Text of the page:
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Business news solutions items — Sept. 08


Access program is versatile

Parallels Access is a helpful new program that lets you run Windows or other operating systems on your Mac PC. Parallels Access connects your iPad to your home or office PC over a secure Internet or cellular hookup. Programs such as Quicken and Micro­soft Word appear as apps on your iPad’s home screen.

After downloading the Parallels Access app and installing a companion program on your Windows PC or Mac, you create an account with Parallels. Each time you sign in, you see an icon for that computer. Touch the icon on your iPad and you see your home PC programs as apps on your iPad. It’s easy to add apps for programs on your home PCs by simply pressing the “plus” icon on your iPad.

While you can’t conveniently transfer files between your iPad and your home computer, you can use workarounds such as emailing the file to your iPad or using Dropbox, the cloud storage program. But there’s a catch. While Pages, Apple’s word processing program, runs on the iPad, Word doesn’t. One workaround for using an incompatible file from PC to iPad would be to open the Word document in Apple’s Pages.

Parallels lets you try the Mac version of Access for two weeks free. If you’re using Windows, which is in beta testing, you get three months of free use. If you’re using Parallels on your Mac, you get the best of both worlds as you switch between the Windows window and the Mac desktop. There is no Android version. Parallels Access costs $80 a year for each PC.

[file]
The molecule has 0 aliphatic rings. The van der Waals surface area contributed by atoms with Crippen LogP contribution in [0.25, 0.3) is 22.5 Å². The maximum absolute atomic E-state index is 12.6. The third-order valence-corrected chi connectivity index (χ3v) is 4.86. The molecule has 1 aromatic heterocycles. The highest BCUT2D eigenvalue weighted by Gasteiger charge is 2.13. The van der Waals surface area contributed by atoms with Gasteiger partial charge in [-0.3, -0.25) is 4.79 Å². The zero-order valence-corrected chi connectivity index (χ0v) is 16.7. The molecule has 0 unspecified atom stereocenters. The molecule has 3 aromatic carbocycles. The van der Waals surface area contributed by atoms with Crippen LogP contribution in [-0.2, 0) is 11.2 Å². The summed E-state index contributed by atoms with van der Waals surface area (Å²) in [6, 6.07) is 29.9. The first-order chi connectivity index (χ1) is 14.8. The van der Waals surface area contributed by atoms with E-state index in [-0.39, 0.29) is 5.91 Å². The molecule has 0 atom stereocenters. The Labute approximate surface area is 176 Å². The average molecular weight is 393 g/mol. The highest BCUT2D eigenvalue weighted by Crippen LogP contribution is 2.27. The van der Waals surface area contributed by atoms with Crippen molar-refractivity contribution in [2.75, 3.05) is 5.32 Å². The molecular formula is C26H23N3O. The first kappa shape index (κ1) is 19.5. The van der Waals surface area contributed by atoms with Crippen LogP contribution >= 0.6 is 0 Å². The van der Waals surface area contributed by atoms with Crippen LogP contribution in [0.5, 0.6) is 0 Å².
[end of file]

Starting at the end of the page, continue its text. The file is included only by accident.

— Harold Glicken,

McClatchy-Tribune News Service


Download addresses on labels

Q: Are there any downloads available (either free or for a nominal fee) for creating return address labels? I’m using OpenOffice, which does have an application for making labels, but the software makes it difficult to add clip art to the labels. (It places the clip art either above or below the address, not to the left of the address where I want it.)

A: Here are a few label-making programs I found at CNET’s, a database of software that has been scanned to make sure it contains no malicious code. All offer free trial periods.

• Label Maker Pro ($60) at

• Easy Mail ($35) at

• Label Designer Plus Deluxe ($40) at

• Small Business Publisher ($55) at

• Print Designer Gold ($60) at

— Steve Alexander,

Minneapolis Star Tribune


Advice on enhancing skills

Q: Career coaches always tell people to keep their skills current and update them if they’re out of date, but I never see specifics of how to go about doing that. Do you know of any resources where I can look up what skills are most needed by companies, and where I can learn them, so that I don’t just waste my money studying the wrong things? The penalty is too great if I get this wrong.

A: Let your goals and interests drive the direction of your skill development. Just as the best career isn’t one size fits all, neither is the right training. It’s easy, however, to get overwhelmed by all of the options available.

How urgent is your need to enhance your skills? Your needs are different if you’re a recent college graduate vs. someone who has been in the same job for several years. If you’re getting feedback from your boss, or noticing that you don’t have the skills needed for promotion, also take note of that. What is your personal orientation to learning? Have major areas in mind.

— By Liz Reyer,

Minneapolis Star Tribune


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